“Gold has to be physically mined, its global supply is exceedingly stable – holding it provides insurance against monetary interventionism and an endogenously unstable currency system… Gold‘s average annual performance since 2001: 10.71%. Gold has thus outperformed virtually every other major asset class between 2001 and 2016 – in
spite of suffering a massive correction. Since the beginning of 2016 gold is back in every currency! …

“In GOLD we TRUST 2016 in 8 Bullet Points 1. Growing uncertainty regarding economic and political developments is boosting the gold price 2. Brexit: More economic and monetary stimulus programs to counter the disintegration of the EU should be expected 3. The US economy is softening, the planned normalization of the Fed's interest rate policy is about to fail; an economic worldview is crumbling 4. If the dollar weakens further and commodity prices continue to increase, rising price inflation and stagflation threaten 5. Gold investment on the part of institutional investors is about to experience a renaissance in the uncertain low interest rate environment 6. The economic environment is not only positive for gold… 7. Gold is back, a new bull market is coming into view 8. Incrementum confirms the long-term price target of USD 2,300 by 2018.” (“Incrementum Chartbook #5 50 Slides for the Gold Bulls,” Incrementum AG, 9/29/16.)

Gold Bull Market Fundamentals Remain Intact - Day
Adrian Day, president of Adrian Day Asset Management, explained why the fundamental supporting gold’s bull market continue even with the recent pullback.

“Fund manager Adrian Day says the bull market in gold remains intact and would look to add to positions in the sector. ‘The fundamentals remain intact,’ says the chairman and chief executive officer of Adrian Day Asset Management. ‘Monetary and interest-rate policy remain very loose around the world, and that would remain true after the Fed increases the Fed funds rate another one-quarter percent. Last year, gold fell sharply into the expected rate increase, and dropped further when the cut was announced, then immediately reversed and moved up. The same could occur this year. One quarter point does not stop the gold bull market.’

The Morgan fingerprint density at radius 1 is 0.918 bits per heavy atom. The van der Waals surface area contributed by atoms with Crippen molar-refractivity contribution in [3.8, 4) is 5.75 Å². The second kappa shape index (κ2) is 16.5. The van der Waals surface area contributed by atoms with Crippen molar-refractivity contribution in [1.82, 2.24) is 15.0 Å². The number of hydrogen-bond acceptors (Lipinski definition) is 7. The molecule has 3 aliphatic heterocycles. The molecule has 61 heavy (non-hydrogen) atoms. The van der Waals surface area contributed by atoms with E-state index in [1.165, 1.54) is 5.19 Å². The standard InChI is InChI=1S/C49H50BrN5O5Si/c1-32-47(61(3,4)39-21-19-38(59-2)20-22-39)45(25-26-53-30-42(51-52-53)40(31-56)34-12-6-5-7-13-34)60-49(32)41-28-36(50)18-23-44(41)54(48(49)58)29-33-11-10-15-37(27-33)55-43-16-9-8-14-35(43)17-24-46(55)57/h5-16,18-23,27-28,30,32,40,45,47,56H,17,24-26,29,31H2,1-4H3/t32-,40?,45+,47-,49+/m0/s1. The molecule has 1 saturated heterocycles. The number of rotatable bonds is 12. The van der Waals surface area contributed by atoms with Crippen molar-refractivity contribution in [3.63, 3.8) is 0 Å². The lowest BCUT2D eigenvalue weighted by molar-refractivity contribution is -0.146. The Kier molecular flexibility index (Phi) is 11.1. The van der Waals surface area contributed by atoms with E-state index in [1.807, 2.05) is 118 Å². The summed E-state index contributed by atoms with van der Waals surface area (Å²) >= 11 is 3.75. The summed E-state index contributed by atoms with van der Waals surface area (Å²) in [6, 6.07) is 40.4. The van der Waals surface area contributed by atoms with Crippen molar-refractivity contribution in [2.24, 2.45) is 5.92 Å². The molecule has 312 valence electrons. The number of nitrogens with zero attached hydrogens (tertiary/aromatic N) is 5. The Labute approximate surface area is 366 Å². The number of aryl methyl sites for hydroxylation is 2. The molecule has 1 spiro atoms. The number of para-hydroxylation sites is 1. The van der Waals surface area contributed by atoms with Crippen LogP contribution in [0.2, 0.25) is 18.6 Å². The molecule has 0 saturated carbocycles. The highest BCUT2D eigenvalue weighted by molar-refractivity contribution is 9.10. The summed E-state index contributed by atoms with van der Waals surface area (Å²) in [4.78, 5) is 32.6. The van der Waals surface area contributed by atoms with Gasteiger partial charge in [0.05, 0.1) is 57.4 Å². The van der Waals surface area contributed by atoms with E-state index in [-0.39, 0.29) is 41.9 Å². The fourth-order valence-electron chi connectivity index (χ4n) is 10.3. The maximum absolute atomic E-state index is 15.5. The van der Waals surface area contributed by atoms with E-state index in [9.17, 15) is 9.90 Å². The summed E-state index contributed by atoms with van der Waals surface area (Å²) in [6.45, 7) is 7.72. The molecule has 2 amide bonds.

“After the dramatic fall this week, gold may not immediately reverse and go back to where it was, Day says. ‘It may take a little while to settle down -- though with the U.S. election approaching, that may not be too long,’ he says… So we would buy on extreme weakness….’” (“Adrian Day: ‘Look For Good Opportunities To Buy’ On Gold Pullback,” Kitco, 10/6/16.)

Fed Rate Hike Shouldn’t Affect Faith in Gold – Klein
“A Federal Reserve interest-rate increase this year shouldn’t shake investors’ faith in gold, according to Australia’s second-largest producer… The probability of a Fed hike in December has risen to 62 percent, from 54 percent a week ago, futures data compiled by Bloomberg show. Still, any increase in U.S. borrowing costs needs to take into account that central banks have cut rates about 600 times since 2008, Evolution Mining Ltd.’s Executive Chairman Jake Klein said Thursday in an interview with Bloomberg Television’s ‘Daybreak Asia’…

“In context, conditions are still favorable for gold,’ Klein said. “I’m optimistic on the gold price, because we are in an environment where we have unprecedented low interest rates. It’s difficult to see rates rising a lot.’ Bullion’s rebound in 2016 from three annual declines and the scaling of a two-year high in July, have sparked new interest from investors in producers, according to Klein… ‘The price is still up almost 20 percent this year, so from a gold miners’ perspective, we’ve still got to be happy’ even with the decline this week, Klein said….” (“Fed Hike Shouldn’t Shake Faith in Gold, Says Mining Chief,” Bloomberg, 10/7/16.)

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†This material has been prepared for private use. Although the information in this commentary has been obtained from sources believed to be reliable, Goldline does not guarantee its accuracy and such information may be incomplete or condensed. The opinions expressed are subject to change without notice.